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Wolff, R. L.; Hazard, H. W. (ed.) / Volume II: The later Crusades, 1189-1311
(1969)

XII: The Crusade of Frederick II,   pp. 429-462 PDF (20.5 MB)


Page 445

 Ch. XII THE CRUSADE OF FREDERICK II 445 
suggests that the major portion of the crusaders were simple and lowly. Shortly
after Easter they left England under the leadership of bishops Peter of Winchester
and William of Exeter.57 
 In Lombardy the ancient feud between the cities and the Hohen staufens could
always be easily revived at the slightest evidence of an extension of imperial
authority. A summons for Easter 1226 to a diet at Cremona — ostensibly
to consider the crusade, and to implement the laws against heresy which had
been promulgated at the time of the imperial coronation — occasioned
great unrest and suspicion among the Lombard cities, which now re-formed
the Lombard League. The cities, led by Milan, were declared guilty of breaking
the peace and of hindering preparation for the crusade, and the bishop of
Hildesheim, employing his plenary powers as crusading preacher, placed them
under the ban. The emperor also declared their privileges forfeited and the
terms of the treaty of Constance nullified. With difficulty, Frederick at
last succeeded in obtaining the intervention of the pope. The Lombards yielded
to papal authority, and peace was temporarily restored. The emperor was assured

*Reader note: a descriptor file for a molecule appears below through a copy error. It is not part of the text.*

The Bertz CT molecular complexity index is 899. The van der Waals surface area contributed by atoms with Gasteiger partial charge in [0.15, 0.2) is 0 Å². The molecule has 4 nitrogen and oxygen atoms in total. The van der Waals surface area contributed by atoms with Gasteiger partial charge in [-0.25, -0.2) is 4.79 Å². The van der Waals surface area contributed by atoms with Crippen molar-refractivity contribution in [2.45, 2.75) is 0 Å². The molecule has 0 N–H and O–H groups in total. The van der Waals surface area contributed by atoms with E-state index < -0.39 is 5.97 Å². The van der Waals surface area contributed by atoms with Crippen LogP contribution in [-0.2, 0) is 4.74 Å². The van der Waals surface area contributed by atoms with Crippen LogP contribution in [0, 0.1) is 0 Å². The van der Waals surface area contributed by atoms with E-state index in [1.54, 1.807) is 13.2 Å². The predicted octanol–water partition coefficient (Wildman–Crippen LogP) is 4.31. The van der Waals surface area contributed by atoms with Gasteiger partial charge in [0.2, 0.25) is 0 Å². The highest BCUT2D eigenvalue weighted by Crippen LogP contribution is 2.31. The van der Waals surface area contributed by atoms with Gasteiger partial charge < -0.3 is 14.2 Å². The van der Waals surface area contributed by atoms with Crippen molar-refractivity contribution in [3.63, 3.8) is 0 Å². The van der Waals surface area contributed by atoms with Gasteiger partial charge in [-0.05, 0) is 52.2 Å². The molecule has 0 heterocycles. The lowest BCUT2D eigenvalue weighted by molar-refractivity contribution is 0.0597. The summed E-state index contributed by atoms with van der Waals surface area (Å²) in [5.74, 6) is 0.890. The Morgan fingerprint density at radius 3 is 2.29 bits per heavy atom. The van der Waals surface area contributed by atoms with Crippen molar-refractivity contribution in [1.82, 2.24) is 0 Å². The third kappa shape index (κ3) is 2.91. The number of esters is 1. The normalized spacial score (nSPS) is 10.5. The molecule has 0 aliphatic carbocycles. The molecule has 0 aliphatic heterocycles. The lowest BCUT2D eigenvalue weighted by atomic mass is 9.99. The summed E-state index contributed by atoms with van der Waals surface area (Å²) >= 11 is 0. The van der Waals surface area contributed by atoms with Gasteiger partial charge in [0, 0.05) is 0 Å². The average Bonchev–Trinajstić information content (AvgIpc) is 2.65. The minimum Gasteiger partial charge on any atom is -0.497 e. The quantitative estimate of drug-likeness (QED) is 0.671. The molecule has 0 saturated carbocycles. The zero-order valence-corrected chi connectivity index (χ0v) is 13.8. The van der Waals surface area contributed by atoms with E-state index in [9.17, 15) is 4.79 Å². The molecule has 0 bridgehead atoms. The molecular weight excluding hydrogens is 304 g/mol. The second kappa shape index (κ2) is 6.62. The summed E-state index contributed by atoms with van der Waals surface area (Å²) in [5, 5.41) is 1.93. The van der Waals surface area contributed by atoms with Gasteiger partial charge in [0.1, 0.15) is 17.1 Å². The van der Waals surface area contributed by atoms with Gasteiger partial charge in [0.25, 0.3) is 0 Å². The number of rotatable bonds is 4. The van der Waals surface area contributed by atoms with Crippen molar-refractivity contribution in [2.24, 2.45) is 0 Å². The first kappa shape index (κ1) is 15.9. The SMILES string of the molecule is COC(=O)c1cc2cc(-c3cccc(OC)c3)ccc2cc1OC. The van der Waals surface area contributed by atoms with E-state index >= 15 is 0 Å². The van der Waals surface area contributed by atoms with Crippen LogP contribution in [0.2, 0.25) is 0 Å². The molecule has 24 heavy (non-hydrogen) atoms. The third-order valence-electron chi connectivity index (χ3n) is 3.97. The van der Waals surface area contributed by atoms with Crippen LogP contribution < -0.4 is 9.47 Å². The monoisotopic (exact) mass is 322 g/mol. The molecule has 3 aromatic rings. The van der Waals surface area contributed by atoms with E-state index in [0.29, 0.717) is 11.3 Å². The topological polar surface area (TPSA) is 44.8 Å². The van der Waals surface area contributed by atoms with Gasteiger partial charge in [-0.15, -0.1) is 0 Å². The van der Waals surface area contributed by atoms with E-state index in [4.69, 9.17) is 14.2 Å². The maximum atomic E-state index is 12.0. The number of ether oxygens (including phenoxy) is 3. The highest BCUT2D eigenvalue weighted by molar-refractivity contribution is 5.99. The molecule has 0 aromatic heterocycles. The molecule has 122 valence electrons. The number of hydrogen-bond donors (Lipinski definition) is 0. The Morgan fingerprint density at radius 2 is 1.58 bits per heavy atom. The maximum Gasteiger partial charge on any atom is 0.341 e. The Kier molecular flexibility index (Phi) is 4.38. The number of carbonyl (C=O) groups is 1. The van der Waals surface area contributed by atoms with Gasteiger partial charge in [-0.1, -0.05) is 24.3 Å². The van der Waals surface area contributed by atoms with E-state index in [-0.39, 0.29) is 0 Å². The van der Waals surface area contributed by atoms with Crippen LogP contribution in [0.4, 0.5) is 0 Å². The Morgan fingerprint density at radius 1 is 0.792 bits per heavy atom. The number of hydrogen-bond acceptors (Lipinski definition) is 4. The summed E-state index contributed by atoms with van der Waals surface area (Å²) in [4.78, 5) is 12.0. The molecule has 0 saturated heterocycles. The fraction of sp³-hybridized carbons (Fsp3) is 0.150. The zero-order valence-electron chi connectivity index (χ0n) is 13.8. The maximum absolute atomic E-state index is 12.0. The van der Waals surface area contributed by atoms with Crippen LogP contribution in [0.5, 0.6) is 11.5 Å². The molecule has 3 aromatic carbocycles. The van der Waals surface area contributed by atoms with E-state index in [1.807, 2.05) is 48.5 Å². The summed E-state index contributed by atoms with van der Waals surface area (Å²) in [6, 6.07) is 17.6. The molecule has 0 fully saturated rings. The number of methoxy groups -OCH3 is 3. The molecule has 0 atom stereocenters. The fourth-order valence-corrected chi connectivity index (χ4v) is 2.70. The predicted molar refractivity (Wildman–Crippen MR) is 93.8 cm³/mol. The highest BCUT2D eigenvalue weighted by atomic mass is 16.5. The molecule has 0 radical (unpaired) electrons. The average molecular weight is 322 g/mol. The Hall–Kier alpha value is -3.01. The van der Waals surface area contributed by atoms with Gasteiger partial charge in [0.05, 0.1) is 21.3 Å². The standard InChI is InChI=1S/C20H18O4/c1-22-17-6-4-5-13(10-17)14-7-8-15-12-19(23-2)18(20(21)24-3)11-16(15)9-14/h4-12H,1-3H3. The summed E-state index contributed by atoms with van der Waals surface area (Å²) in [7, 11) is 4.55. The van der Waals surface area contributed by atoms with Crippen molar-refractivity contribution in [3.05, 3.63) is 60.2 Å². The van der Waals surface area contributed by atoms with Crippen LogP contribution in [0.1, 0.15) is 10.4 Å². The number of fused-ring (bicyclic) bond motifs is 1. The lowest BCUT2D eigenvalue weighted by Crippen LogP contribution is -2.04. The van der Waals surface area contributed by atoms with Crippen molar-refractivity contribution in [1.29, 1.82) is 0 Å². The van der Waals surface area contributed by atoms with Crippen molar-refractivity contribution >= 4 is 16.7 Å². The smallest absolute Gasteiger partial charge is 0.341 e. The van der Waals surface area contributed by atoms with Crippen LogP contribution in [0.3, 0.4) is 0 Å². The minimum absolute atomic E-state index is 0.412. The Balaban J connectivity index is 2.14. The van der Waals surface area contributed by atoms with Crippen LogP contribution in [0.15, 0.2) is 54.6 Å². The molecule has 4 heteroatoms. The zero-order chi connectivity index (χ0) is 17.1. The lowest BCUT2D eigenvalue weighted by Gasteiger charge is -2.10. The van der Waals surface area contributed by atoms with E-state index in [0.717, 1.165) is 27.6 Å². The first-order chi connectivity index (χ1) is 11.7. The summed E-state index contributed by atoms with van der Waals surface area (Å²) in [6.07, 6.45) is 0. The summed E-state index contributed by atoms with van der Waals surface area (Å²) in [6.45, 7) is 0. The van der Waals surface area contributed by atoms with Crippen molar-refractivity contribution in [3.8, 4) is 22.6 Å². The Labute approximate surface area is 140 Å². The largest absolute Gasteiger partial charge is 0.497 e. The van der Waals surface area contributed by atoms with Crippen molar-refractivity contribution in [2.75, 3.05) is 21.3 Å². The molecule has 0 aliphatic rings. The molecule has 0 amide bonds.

papal protection of his interests during his absence in the east, and the
Lombards were ordered to obey the imperial laws against heresy and to equip
400 men for a period of two years' service on the crusade. The ban was then
lifted from the cities, the detailed terms of agreement were prepared, and
formal ratification of the document by the various contracting parties was
begun.58 
 But the death of Honorius III on March 18, 1227, before the agreement had
been ratified, enabled the Lombards to ignore the papal command. The new
pope, Gregory IX, forceful, learned, and energetic, included in the letters
announcing his election ringing appeals in behalf of the crusade.59 He admonished
Frederick to fulfill faithfully his crusading vow, warning him in unmistakable
terms of the penalty of the ban. But circumstantial evidence sug gests the
possibility of a secret understanding between the curia and the Lombards.
Moreover, there is no evidence that the 400 fully equipped crusaders from
the towns, required by the papal order, took part in the expedition.60 
 Frederick, however, busied himself with the final preparations 
  Roger of Wendover, Flores historiarum, II, 323 ff.; Annales monasterii
de Waverleia, in Annales monastici (ed. H. R. Luard, vols., 1864—1869,
Rolls Series, XXXV), II, 303. 
 58 For the compromise, see Huillard-Bréholles, II, part a, 703 ff.
See also Röhricht, Beitrâge, I, 15—17. 
  For a brief characterization of Gregory IX see F. Gregorovius, Geschichte
der Stadt Rom im Mittelalter (4th ed., Stuttgart, 1892), V, 138 ff. For detailed
accounts of Gregory see J. Felten, Gregor IX. (Freiburg, 1886), and J. Marx,
De vita Gregorii IX (Berlin, 1889). 
 60 Röhricht, Beitràge, I, 17, n. 91. 


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